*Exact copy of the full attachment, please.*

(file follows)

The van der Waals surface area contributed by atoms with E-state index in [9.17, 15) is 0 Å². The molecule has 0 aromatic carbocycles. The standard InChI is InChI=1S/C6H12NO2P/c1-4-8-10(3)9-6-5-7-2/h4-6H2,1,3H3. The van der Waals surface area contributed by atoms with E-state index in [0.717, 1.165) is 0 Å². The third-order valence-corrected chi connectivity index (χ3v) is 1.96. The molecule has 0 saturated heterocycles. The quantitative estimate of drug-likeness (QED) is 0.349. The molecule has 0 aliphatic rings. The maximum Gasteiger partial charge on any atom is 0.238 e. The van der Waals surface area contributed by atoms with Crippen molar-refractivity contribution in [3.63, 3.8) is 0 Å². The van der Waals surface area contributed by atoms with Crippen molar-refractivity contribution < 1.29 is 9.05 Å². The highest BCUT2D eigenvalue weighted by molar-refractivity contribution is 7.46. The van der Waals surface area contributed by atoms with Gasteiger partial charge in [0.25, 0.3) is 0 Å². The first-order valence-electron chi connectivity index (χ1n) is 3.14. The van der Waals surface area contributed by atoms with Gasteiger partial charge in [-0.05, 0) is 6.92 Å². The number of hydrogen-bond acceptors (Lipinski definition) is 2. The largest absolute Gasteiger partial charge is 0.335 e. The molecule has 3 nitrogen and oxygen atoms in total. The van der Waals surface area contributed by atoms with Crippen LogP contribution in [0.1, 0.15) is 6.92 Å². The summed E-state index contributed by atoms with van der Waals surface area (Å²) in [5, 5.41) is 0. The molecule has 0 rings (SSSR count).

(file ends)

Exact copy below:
The van der Waals surface area contributed by atoms with E-state index in [9.17, 15) is 0 Å². The molecule has 0 aromatic carbocycles. The standard InChI is InChI=1S/C6H12NO2P/c1-4-8-10(3)9-6-5-7-2/h4-6H2,1,3H3. The van der Waals surface area contributed by atoms with E-state index in [0.717, 1.165) is 0 Å². The third-order valence-corrected chi connectivity index (χ3v) is 1.96. The molecule has 0 saturated heterocycles. The quantitative estimate of drug-likeness (QED) is 0.349. The molecule has 0 aliphatic rings. The maximum Gasteiger partial charge on any atom is 0.238 e. The van der Waals surface area contributed by atoms with Crippen molar-refractivity contribution in [3.63, 3.8) is 0 Å². The van der Waals surface area contributed by atoms with Crippen molar-refractivity contribution < 1.29 is 9.05 Å². The highest BCUT2D eigenvalue weighted by molar-refractivity contribution is 7.46. The van der Waals surface area contributed by atoms with Gasteiger partial charge in [0.25, 0.3) is 0 Å². The first-order valence-electron chi connectivity index (χ1n) is 3.14. The van der Waals surface area contributed by atoms with Gasteiger partial charge in [-0.05, 0) is 6.92 Å². The number of hydrogen-bond acceptors (Lipinski definition) is 2. The largest absolute Gasteiger partial charge is 0.335 e. The molecule has 3 nitrogen and oxygen atoms in total. The van der Waals surface area contributed by atoms with Crippen LogP contribution in [0.1, 0.15) is 6.92 Å². The summed E-state index contributed by atoms with van der Waals surface area (Å²) in [5, 5.41) is 0. The molecule has 0 rings (SSSR count).